National Quail Symposium Proceedings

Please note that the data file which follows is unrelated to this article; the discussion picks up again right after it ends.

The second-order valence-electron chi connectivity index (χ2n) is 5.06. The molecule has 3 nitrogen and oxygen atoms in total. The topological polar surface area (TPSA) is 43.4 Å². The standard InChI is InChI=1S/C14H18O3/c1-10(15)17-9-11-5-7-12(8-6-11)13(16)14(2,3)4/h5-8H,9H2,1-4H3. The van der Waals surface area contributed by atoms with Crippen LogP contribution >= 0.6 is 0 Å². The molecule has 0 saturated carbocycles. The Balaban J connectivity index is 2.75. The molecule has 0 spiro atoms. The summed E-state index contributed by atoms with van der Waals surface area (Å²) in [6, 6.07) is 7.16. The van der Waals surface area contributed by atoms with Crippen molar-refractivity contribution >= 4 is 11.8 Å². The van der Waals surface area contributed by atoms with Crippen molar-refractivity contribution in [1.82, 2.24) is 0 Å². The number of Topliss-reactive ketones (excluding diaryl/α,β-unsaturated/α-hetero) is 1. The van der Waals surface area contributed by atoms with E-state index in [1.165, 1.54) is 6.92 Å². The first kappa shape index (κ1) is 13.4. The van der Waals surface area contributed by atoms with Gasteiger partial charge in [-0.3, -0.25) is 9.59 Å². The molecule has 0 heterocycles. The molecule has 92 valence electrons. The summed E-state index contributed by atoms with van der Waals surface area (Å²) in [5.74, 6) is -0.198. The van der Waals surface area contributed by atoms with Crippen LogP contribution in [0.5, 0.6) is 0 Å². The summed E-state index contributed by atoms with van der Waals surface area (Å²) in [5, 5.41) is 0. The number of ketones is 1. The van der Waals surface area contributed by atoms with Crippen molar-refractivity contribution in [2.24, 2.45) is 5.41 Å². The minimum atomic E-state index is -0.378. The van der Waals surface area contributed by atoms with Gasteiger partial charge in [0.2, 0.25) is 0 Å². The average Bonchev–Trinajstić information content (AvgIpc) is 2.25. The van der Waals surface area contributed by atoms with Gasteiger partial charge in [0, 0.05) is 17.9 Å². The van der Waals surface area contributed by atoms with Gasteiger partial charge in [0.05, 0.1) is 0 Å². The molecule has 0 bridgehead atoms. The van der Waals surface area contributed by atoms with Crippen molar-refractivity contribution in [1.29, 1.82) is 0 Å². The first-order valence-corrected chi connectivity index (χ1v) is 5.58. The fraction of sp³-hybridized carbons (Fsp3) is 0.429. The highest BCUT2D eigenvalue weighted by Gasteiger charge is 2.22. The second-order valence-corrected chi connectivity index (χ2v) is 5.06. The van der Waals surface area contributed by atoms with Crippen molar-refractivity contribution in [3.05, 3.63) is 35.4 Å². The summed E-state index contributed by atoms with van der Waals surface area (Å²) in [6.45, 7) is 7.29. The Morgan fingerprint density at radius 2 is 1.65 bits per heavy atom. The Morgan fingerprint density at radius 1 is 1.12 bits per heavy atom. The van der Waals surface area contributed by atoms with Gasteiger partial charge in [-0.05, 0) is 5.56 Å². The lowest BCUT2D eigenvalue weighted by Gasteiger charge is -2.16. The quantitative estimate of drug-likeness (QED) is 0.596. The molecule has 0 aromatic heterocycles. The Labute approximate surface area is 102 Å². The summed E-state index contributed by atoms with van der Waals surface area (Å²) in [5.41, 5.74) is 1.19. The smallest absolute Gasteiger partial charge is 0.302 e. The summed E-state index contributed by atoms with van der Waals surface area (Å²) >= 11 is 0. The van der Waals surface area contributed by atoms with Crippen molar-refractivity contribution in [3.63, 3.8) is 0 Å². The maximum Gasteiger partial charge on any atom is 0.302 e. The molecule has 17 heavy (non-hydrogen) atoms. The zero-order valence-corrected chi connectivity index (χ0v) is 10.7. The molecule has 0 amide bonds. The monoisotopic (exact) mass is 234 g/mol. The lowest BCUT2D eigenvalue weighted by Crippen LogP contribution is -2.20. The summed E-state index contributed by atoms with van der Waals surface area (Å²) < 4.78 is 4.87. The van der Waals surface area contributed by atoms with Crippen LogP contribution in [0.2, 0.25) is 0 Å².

Habitat for northern bobwhite (Colinus virginianus) broods is a critical component of bobwhite management. Research within pine (Pinus spp.) savannas has provided contradictory results regarding the value of macro-habitats with studies demonstrating selection for annually-disked fallow fields and others showing avoidance of fields and selection for burned pine savannas. Field establishment (up to 30% of a property) is a published management recommendation for bobwhites in pine savannas but there are significant annual costs with fallow-field management; information on factors that influence habitat selection by broods can improve management recommendations and facilitate weighing costs/benefits. We examined 2nd and 3rd order habitat selection by 466 broods on 3 sites during 1999–2009. All sites had similar macro-habitats (e.g., pine savanna, fallow fields, hardwood drains) but differed in soil characteristics and species composition of ground vegetation. Annually-disked fields were preferred by broods in most years on sites with predominantly grass and hardwood scrub ground vegetation. Rainfall mediated use of hardwood drains and burned upland pine savannas; hardwood drains were used more during droughts whereas burned pine savannas were used more with increased rainfall. Burned upland pine savanna was preferred on higher fertility sites in 9 of 10 years at the 3rd order level, fields were avoided or used according to availability in 8 of 10 years, and drains were avoided. Managers should consider how soil, weather, and vegetation community in pine savannas influences habitat use by bobwhite broods when identifying the value of different macro-habitats. Field establishment may or may not provide brood habitat depending on site.